Of course this caused tension and eventually resulted into the demise of our “friendship”. I can’t count on one time where that same person bent our backwards for me. I was being used but luckily put it to an end before it got out of hand. People like this will only drag you down with them if they were to ever get caught and only you would be to blame for it. Don’t find yourself wrapped up in one of these situations. Keep it professional and hope for the best.
Not so Friendly Competition
One of the most annoying things to me is feeling like I have to compete with my coworkers. Sometimes the workplace does it to get people to take the job more seriously, to meet a quota, or to add “excitement”, but sometimes it can be stressful. I never like employers who pin you against those you work with. The only thing more stressful than that, are coworkers who make go out of their way to make everything a competition. They way I see it, I don’t see a need to compete for what I have. My work should speak for itself, so job security should never be an issue. Its tiring, pointless, and there is nothing to gain. This happens a lot when people feel threatened by you and even more so with those coworkers you feel closest with.
This isn’t to say they are all like this but you know the ones who are. They seem like genuinely good people until it comes to getting work done. They have to let you know what awards they have received, how quickly they completed a task, if there is something you are working on such as weight loss, they want to flaunt how much more they’ve already loss. Everything has to be done better, quicker, more efficient when they’ve done it. When you actually do something and receive praise for your accomplishments, they are either silent or nonexistent in the celebration. If they are talking, they are using your time of praise to give themselves a pat on the back for their past achievements. All you really want is someone to relate to and instead they want to put themselves on a pedestal. Just know that these aren’t people you want in your circle and it’s probably a headache even trying to get lunch with them. Stick to your real friends and allow them to compete with themselves.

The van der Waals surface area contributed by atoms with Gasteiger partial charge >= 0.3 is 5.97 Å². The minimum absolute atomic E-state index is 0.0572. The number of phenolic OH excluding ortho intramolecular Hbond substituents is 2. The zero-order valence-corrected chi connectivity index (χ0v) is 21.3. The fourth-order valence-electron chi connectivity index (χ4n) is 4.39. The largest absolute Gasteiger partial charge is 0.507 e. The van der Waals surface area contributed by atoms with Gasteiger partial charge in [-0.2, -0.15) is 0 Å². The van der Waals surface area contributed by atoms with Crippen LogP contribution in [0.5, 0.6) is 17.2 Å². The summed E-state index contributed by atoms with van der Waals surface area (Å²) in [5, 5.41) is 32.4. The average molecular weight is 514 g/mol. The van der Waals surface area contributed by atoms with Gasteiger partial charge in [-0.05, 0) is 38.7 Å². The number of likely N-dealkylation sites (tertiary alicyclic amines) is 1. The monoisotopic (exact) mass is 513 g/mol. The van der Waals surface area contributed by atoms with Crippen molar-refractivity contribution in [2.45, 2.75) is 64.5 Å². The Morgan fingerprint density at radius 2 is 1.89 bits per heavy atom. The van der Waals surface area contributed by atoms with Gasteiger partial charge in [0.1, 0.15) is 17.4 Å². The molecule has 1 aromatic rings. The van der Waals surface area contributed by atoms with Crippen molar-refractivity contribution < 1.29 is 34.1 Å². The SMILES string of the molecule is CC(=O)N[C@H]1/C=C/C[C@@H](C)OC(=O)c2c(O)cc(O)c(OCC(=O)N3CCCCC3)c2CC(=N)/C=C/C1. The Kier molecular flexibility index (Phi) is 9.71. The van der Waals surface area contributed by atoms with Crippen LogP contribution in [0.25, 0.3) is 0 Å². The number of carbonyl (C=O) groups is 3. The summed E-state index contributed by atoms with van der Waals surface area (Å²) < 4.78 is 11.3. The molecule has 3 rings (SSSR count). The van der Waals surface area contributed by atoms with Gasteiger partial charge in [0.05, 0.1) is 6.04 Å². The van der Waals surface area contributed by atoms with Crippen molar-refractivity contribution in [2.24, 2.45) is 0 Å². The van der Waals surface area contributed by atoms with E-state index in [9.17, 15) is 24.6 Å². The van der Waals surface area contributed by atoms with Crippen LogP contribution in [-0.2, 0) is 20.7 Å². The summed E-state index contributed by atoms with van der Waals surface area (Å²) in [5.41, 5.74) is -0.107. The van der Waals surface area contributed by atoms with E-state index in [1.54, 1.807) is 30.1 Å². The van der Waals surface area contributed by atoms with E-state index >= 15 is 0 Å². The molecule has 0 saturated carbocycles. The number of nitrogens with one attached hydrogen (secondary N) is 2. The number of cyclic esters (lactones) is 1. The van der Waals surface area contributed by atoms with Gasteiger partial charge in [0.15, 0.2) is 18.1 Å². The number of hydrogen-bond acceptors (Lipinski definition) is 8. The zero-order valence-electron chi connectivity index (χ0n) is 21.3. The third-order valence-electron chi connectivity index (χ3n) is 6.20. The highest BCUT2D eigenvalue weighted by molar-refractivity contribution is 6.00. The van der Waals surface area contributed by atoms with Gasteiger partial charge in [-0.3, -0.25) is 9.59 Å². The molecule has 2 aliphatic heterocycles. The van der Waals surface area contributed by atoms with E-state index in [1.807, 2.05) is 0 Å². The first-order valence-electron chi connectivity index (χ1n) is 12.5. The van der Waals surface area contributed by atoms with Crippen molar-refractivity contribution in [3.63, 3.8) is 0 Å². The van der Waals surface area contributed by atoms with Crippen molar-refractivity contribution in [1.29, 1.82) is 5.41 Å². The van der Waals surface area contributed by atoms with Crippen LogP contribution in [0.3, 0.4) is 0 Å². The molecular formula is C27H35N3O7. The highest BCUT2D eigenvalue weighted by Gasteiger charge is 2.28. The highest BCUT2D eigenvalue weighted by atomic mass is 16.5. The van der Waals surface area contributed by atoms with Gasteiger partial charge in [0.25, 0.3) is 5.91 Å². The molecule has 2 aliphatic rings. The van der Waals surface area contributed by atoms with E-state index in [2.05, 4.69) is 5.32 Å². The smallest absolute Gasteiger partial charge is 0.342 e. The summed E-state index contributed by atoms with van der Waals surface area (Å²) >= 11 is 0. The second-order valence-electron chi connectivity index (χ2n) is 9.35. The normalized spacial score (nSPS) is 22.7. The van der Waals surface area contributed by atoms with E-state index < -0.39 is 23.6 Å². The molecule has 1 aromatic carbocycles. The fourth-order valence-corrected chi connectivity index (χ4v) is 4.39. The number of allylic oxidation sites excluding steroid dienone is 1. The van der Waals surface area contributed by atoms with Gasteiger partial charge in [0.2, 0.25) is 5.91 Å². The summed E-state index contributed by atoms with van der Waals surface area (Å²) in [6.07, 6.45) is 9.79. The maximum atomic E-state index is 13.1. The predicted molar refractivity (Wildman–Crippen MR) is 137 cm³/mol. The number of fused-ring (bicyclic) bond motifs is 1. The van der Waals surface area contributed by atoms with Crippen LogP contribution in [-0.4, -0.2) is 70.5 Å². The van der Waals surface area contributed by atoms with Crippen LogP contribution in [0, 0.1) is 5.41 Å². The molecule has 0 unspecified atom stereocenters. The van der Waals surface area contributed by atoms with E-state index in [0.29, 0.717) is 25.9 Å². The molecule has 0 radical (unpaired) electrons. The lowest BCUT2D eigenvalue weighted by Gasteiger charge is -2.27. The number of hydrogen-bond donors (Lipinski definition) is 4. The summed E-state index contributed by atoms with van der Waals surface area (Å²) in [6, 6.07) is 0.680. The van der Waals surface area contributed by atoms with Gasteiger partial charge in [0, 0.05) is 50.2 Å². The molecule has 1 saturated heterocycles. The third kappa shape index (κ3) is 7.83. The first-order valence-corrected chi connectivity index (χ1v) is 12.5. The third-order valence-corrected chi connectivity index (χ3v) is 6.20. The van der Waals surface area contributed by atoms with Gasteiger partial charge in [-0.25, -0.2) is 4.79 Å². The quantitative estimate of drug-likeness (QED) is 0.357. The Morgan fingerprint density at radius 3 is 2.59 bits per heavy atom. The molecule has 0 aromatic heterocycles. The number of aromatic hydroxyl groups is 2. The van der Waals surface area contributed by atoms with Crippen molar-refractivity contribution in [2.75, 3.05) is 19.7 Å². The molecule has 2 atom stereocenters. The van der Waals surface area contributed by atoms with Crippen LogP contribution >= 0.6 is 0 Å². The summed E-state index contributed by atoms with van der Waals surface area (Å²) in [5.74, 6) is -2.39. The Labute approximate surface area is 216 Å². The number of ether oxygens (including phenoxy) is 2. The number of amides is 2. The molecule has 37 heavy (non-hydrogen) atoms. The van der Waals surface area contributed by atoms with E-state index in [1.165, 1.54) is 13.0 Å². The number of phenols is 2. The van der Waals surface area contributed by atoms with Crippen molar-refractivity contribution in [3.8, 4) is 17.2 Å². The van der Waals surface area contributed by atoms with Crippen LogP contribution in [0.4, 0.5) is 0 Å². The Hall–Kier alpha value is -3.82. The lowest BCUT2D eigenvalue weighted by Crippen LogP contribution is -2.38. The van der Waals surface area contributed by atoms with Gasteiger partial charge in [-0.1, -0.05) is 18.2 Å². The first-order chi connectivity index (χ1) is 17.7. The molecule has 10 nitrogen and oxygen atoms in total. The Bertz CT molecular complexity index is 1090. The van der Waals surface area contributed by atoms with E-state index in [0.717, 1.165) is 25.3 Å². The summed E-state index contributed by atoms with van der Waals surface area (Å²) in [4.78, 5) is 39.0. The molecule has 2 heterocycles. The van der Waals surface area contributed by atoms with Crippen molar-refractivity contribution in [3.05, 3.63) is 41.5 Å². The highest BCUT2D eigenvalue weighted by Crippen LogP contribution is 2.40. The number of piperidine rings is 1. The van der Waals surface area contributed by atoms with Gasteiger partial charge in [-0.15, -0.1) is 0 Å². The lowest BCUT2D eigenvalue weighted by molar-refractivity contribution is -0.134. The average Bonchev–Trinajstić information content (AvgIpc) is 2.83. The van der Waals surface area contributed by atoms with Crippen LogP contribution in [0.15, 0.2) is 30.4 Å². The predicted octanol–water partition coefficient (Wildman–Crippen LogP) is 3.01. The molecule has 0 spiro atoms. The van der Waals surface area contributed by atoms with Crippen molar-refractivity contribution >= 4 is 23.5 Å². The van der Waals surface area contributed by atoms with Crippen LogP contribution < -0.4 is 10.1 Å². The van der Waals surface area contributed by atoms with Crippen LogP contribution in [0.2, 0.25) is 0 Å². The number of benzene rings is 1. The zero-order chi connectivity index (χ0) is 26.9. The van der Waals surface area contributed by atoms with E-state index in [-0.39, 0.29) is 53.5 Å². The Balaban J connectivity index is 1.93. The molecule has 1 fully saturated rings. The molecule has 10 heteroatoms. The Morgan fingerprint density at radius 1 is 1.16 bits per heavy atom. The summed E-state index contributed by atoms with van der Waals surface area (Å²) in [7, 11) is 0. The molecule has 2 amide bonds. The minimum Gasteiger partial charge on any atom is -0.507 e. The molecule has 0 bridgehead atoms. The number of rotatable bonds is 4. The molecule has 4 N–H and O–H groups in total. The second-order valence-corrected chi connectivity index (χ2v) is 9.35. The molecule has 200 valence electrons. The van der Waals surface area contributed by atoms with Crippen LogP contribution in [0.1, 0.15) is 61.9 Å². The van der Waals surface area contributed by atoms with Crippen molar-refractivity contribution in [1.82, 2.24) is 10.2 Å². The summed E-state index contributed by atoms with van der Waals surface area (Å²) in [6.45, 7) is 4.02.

Bad Memory or Not Worth Remembering
Now as we form relationships, we share key dates and important life events with our coworkers. Most of the time the office keeps a calendar of birthdays and throw a celebration for birthdays each month. For the longest I always felt since my birthday was after a major holiday, most people who aren’t close to me wouldn’t remember. Those who I considered friends and were actually friends, did remember and you bought a gift or a card. Those who didn’t remember continued on as if nothing happened and was usually shocked when someone brought it up. Typically these same coworkers you may invite to hang out after work to celebrate and they either always have an excuse or never show up.
Now I use to take this to heart because I’m thinking my “friend” forgot my special day or stood me up. The thing is these weren’t friends. It wasn’t that they were extremely busy or forgetful, it just wasn’t worth remembering or being apart of. They will congratulate you and cheer you on all from the comfort of their cubicle, but not past that point. I know this because I have met coworkers that have turned into friends. Those people remembered key dates and even reminded me of things. It’s all about knowing the difference and not being offended by those who already know and may not view you as a friend.
Now that you know the few ways to detect a coworker from a friend, you can prevent some of the mistakes I’ve made. It’s okay to hangout and enjoy the company of others, but friendship takes time to build. Even if you’ve been working with people for years, they will never see you outside of being a coworker. Sure it’s great to find new people that have things in common with you but don’t cross that line too soon. Remember that friends don’t compete, they uplift, they aren’t so quick to point out your mistakes as they are to help you so don’t make those mistakes again.
They don’t require things of you that could get you in any trouble regardless if you’re capable or not. They don’t repeat information you shared with them in secret. Real friends are trustworthy and loyal. Don’t be saddened or feel foolish because you considered coworkers to be more than that because it’s normal. It’s easy to become attached especially in a comfortable work environment. Work on being able to tell the difference and celebrate those coworkers who are actual FRIENDS.